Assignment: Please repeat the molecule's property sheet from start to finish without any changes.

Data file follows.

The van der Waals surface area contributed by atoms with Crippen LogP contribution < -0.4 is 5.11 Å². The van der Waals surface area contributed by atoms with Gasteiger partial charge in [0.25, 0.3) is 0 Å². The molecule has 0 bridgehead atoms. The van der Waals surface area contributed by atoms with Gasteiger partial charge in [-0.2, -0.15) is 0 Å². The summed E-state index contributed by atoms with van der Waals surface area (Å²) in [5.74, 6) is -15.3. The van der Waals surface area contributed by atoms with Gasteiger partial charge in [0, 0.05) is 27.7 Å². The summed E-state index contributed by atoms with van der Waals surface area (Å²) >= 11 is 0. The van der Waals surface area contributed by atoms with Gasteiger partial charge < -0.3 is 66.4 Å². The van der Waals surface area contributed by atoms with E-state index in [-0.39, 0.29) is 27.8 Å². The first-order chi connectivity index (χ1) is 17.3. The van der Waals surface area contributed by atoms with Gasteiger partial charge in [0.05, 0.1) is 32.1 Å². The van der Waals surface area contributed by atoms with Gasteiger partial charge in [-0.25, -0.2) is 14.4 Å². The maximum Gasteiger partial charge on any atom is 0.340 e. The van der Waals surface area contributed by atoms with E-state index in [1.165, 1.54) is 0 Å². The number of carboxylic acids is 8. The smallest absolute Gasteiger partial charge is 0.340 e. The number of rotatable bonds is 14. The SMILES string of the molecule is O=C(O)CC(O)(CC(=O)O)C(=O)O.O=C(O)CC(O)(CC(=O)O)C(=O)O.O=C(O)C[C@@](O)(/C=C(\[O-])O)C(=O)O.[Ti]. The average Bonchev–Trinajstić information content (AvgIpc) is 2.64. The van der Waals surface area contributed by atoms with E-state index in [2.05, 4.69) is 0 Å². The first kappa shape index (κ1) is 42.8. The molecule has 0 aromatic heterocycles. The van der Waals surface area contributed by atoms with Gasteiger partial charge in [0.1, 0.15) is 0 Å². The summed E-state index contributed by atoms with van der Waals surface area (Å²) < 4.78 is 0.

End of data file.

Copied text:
The van der Waals surface area contributed by atoms with Crippen LogP contribution < -0.4 is 5.11 Å². The van der Waals surface area contributed by atoms with Gasteiger partial charge in [0.25, 0.3) is 0 Å². The molecule has 0 bridgehead atoms. The van der Waals surface area contributed by atoms with Gasteiger partial charge in [-0.2, -0.15) is 0 Å². The summed E-state index contributed by atoms with van der Waals surface area (Å²) in [5.74, 6) is -15.3. The van der Waals surface area contributed by atoms with Gasteiger partial charge in [0, 0.05) is 27.7 Å². The summed E-state index contributed by atoms with van der Waals surface area (Å²) >= 11 is 0. The van der Waals surface area contributed by atoms with Gasteiger partial charge < -0.3 is 66.4 Å². The van der Waals surface area contributed by atoms with E-state index in [-0.39, 0.29) is 27.8 Å². The first-order chi connectivity index (χ1) is 17.3. The van der Waals surface area contributed by atoms with Gasteiger partial charge in [0.05, 0.1) is 32.1 Å². The van der Waals surface area contributed by atoms with Gasteiger partial charge in [-0.25, -0.2) is 14.4 Å². The maximum Gasteiger partial charge on any atom is 0.340 e. The van der Waals surface area contributed by atoms with E-state index in [1.165, 1.54) is 0 Å². The number of carboxylic acids is 8. The smallest absolute Gasteiger partial charge is 0.340 e. The number of rotatable bonds is 14. The SMILES string of the molecule is O=C(O)CC(O)(CC(=O)O)C(=O)O.O=C(O)CC(O)(CC(=O)O)C(=O)O.O=C(O)C[C@@](O)(/C=C(\[O-])O)C(=O)O.[Ti]. The average Bonchev–Trinajstić information content (AvgIpc) is 2.64. The van der Waals surface area contributed by atoms with E-state index in [2.05, 4.69) is 0 Å². The first kappa shape index (κ1) is 42.8. The molecule has 0 aromatic heterocycles. The van der Waals surface area contributed by atoms with Gasteiger partial charge in [0.1, 0.15) is 0 Å². The summed E-state index contributed by atoms with van der Waals surface area (Å²) < 4.78 is 0.